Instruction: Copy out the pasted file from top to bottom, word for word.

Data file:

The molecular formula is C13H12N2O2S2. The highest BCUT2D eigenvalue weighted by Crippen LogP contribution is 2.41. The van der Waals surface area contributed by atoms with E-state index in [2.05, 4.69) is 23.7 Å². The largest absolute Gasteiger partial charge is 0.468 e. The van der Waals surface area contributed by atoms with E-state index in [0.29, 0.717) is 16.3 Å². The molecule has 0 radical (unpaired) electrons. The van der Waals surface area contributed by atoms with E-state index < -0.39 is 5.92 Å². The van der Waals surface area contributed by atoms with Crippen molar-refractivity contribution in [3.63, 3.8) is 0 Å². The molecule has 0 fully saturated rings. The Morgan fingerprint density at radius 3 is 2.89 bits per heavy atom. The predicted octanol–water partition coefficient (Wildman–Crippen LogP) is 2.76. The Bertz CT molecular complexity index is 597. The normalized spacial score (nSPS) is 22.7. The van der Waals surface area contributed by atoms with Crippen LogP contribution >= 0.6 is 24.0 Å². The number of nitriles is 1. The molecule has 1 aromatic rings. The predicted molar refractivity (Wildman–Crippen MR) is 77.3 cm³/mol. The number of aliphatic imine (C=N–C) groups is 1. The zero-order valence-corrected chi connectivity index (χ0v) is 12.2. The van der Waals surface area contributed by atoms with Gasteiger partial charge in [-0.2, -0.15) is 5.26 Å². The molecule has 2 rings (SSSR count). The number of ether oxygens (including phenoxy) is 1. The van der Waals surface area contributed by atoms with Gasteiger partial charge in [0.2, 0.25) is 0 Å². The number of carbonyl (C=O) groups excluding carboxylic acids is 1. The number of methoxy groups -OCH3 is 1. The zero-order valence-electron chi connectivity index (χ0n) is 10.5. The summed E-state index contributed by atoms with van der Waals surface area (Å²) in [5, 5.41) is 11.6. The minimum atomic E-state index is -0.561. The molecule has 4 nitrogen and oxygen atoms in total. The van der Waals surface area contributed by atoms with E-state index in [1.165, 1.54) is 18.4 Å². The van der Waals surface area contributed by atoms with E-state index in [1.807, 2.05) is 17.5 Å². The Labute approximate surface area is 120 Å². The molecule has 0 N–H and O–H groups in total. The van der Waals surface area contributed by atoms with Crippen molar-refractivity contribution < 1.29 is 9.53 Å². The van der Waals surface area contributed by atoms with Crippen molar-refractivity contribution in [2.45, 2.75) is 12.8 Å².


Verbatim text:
The molecular formula is C13H12N2O2S2. The highest BCUT2D eigenvalue weighted by Crippen LogP contribution is 2.41. The van der Waals surface area contributed by atoms with E-state index in [2.05, 4.69) is 23.7 Å². The largest absolute Gasteiger partial charge is 0.468 e. The van der Waals surface area contributed by atoms with E-state index in [0.29, 0.717) is 16.3 Å². The molecule has 0 radical (unpaired) electrons. The van der Waals surface area contributed by atoms with E-state index < -0.39 is 5.92 Å². The van der Waals surface area contributed by atoms with Crippen molar-refractivity contribution in [3.63, 3.8) is 0 Å². The molecule has 0 fully saturated rings. The Morgan fingerprint density at radius 3 is 2.89 bits per heavy atom. The predicted octanol–water partition coefficient (Wildman–Crippen LogP) is 2.76. The Bertz CT molecular complexity index is 597. The normalized spacial score (nSPS) is 22.7. The van der Waals surface area contributed by atoms with Crippen LogP contribution >= 0.6 is 24.0 Å². The number of nitriles is 1. The molecule has 1 aromatic rings. The predicted molar refractivity (Wildman–Crippen MR) is 77.3 cm³/mol. The number of aliphatic imine (C=N–C) groups is 1. The zero-order valence-corrected chi connectivity index (χ0v) is 12.2. The van der Waals surface area contributed by atoms with Gasteiger partial charge in [-0.2, -0.15) is 5.26 Å². The molecule has 2 rings (SSSR count). The number of ether oxygens (including phenoxy) is 1. The van der Waals surface area contributed by atoms with Gasteiger partial charge in [0.2, 0.25) is 0 Å². The number of carbonyl (C=O) groups excluding carboxylic acids is 1. The number of methoxy groups -OCH3 is 1. The zero-order valence-electron chi connectivity index (χ0n) is 10.5. The summed E-state index contributed by atoms with van der Waals surface area (Å²) in [5, 5.41) is 11.6. The minimum atomic E-state index is -0.561. The molecule has 4 nitrogen and oxygen atoms in total. The van der Waals surface area contributed by atoms with E-state index in [1.165, 1.54) is 18.4 Å². The van der Waals surface area contributed by atoms with E-state index in [1.807, 2.05) is 17.5 Å². The Labute approximate surface area is 120 Å². The molecule has 0 N–H and O–H groups in total. The van der Waals surface area contributed by atoms with Crippen molar-refractivity contribution < 1.29 is 9.53 Å². The van der Waals surface area contributed by atoms with Crippen molar-refractivity contribution in [2.45, 2.75) is 12.8 Å².